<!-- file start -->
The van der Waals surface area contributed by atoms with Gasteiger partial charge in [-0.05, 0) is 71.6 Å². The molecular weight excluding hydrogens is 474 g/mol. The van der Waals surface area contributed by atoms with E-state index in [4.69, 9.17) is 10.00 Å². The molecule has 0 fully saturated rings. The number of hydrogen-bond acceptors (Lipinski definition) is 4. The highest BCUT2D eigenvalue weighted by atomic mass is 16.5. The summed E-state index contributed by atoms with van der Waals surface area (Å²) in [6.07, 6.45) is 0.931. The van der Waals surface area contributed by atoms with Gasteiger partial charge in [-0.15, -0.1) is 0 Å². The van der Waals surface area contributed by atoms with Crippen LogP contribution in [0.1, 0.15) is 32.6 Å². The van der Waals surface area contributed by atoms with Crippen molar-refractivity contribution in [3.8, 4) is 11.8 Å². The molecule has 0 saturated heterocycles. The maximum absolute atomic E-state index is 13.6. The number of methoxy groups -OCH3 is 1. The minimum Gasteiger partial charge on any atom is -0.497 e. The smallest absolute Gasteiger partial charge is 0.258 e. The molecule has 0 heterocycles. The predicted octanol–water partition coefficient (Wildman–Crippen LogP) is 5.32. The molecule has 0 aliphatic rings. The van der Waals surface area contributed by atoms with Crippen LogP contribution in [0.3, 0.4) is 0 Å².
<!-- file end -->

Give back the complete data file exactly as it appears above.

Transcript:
The van der Waals surface area contributed by atoms with Gasteiger partial charge in [-0.05, 0) is 71.6 Å². The molecular weight excluding hydrogens is 474 g/mol. The van der Waals surface area contributed by atoms with E-state index in [4.69, 9.17) is 10.00 Å². The molecule has 0 fully saturated rings. The number of hydrogen-bond acceptors (Lipinski definition) is 4. The highest BCUT2D eigenvalue weighted by atomic mass is 16.5. The summed E-state index contributed by atoms with van der Waals surface area (Å²) in [6.07, 6.45) is 0.931. The van der Waals surface area contributed by atoms with Gasteiger partial charge in [-0.15, -0.1) is 0 Å². The van der Waals surface area contributed by atoms with Crippen LogP contribution in [0.1, 0.15) is 32.6 Å². The van der Waals surface area contributed by atoms with Crippen molar-refractivity contribution in [3.8, 4) is 11.8 Å². The molecule has 0 saturated heterocycles. The maximum absolute atomic E-state index is 13.6. The number of methoxy groups -OCH3 is 1. The minimum Gasteiger partial charge on any atom is -0.497 e. The smallest absolute Gasteiger partial charge is 0.258 e. The molecule has 0 heterocycles. The predicted octanol–water partition coefficient (Wildman–Crippen LogP) is 5.32. The molecule has 0 aliphatic rings. The van der Waals surface area contributed by atoms with Crippen LogP contribution in [0.3, 0.4) is 0 Å².